January 11, 2018

Rapid increase in seasonal flu cases taxes area hospitals

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With Birmingham-area hospital emergency medicine resources stretched to capacity, physicians urge those with flu symptoms to call primary care providers or utilize UAB eMedicine.

Over the past week, daily inpatient capacity challenges in UAB Hospital, UAB Highlands, and hospitals throughout the city of Birmingham and state of Alabama have dramatically increased due to an elevated volume in seasonal flu cases. UAB Hospital Emergency, Critical Care, Ambulatory and Prime Care services have experienced a 50 percent increase in seasonal influenza cases in the past 72 hours alone. These events led Alabama Gov. Kay Ivey to issue a State of Emergency this evening.  

The Jefferson County Department of Health and the Birmingham-area medical community urge residents with minor flu or flu-like symptoms to refrain from going to hospital emergency departments to avoid continued overstressing of the community’s resources. Mild cases of the flu usually do not require a hospital visit. If you are experiencing flu symptoms — fever or feeling feverish or experiencing chills, cough, sore throat, runny or stuffy nose, and muscle or body aches, headaches, fatigue — call your primary health care provider or utilize UAB eMedicine to engage with a caregiver who can assess your condition and needs without an emergency room or clinic visit.Patients who choose to visit an emergency department or outpatient clinic should be aware of long wait times. All local hospitals are taking necessary steps to ensure that patients receive appropriate care. This issue is occurring nationwide, not just in the Birmingham area. The situation is expected to continue for several days.

As part of the effort to stop the current influenza outbreak, UAB Hospital officials recommend that individuals refrain from visiting family and friends who are in the hospital. This is especially important for young children, the elderly, or those with compromised immune systems.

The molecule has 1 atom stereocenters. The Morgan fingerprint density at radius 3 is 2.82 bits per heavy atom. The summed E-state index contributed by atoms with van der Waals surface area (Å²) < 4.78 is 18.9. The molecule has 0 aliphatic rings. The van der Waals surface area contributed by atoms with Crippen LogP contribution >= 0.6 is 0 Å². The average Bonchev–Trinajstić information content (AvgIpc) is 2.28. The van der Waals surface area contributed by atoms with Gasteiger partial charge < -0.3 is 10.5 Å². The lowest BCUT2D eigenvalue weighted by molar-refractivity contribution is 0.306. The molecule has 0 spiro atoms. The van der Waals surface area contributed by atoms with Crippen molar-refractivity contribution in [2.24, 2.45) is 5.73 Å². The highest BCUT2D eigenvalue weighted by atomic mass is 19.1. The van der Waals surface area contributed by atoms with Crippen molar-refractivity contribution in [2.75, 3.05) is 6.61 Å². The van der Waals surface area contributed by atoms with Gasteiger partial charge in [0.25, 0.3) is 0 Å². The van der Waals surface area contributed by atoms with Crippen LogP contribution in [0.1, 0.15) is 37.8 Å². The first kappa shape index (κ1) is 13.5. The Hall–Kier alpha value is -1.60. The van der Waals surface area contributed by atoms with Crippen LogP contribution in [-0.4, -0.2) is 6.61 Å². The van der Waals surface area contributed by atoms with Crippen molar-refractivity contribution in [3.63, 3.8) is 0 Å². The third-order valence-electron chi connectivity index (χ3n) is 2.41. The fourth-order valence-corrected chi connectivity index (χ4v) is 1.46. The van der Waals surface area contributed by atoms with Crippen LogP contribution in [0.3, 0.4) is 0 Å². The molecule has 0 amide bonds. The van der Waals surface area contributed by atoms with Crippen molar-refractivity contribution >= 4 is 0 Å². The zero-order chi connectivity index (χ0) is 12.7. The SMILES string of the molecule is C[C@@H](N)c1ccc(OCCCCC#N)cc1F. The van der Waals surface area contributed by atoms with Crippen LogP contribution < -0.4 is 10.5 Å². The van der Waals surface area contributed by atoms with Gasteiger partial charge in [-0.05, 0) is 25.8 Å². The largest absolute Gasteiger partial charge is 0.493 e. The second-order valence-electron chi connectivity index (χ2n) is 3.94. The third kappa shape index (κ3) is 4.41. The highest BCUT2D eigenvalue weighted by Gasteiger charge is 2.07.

Individuals with even mild flu-like symptoms are also encouraged to stay home from work, school, church or other gatherings.

Bernard Camins, M.D., associate professor in UAB’s Division of Infectious Diseases, says flu prevention should be the focus for the public.

The Jefferson County Department of Health and the Birmingham-area medical community urge residents with minor flu or flu-like symptoms to refrain from going to hospital emergency departments to avoid continued overstressing of the community’s resources. 

“The most important thing for people who are already sick or for those to whom the flu may be life-threatening is prevention — avoiding anyone who is sick, if it is possible,” Camins said. “This includes avoiding public areas where they could get infected, staying away from family or friends who may be sick, and not allowing sick individuals into their homes. They also need to practice proactive and frequent hand hygiene. Prevention is the key.”

Representatives from multiple disciplines across UAB Hospital and the Health System trained for an influenza outbreak along with the Jefferson County Health Care Coalition this past August and October. Both of those exercises included many of the components UAB is using to manage this event.

What is the flu?

Influenza, also known as the flu, is a contagious respiratory illness caused by flu viruses. It can cause mild to severe illness, and at times can lead to death. The flu is different from a cold. The flu usually comes on suddenly. 

People who have the flu often feel some or all of these symptoms:

  • Fever or feeling feverish/chills
  • Cough
  • Sore throat
  • Runny or stuffy nose
  • Muscle or body aches
  • Headaches
  • Fatigue (tiredness)
  • Some people may have vomiting and diarrhea, though this is more common in children than adults

People who are at high risk for developing flu-related complications are:

  • Young children (younger than 5, but especially younger than 2 years old)
  • Adults 65 years of age and older
  • Pregnant women
  • People with medical conditions such as a weakened immune system, asthma, heart disease and diabetes
  • Residents of long-term-care facilities

There are ways you can protect yourself, family and friends:

  • Get the flu vaccine if you are 6 months of age and older
  • Cover your cough and sneeze
  • Wash your hands
  • Clean living and working areas
  • Avoid crowds
  • Stay home from work or school if you are sick
  • Avoid touching your eyes, nose and mouth
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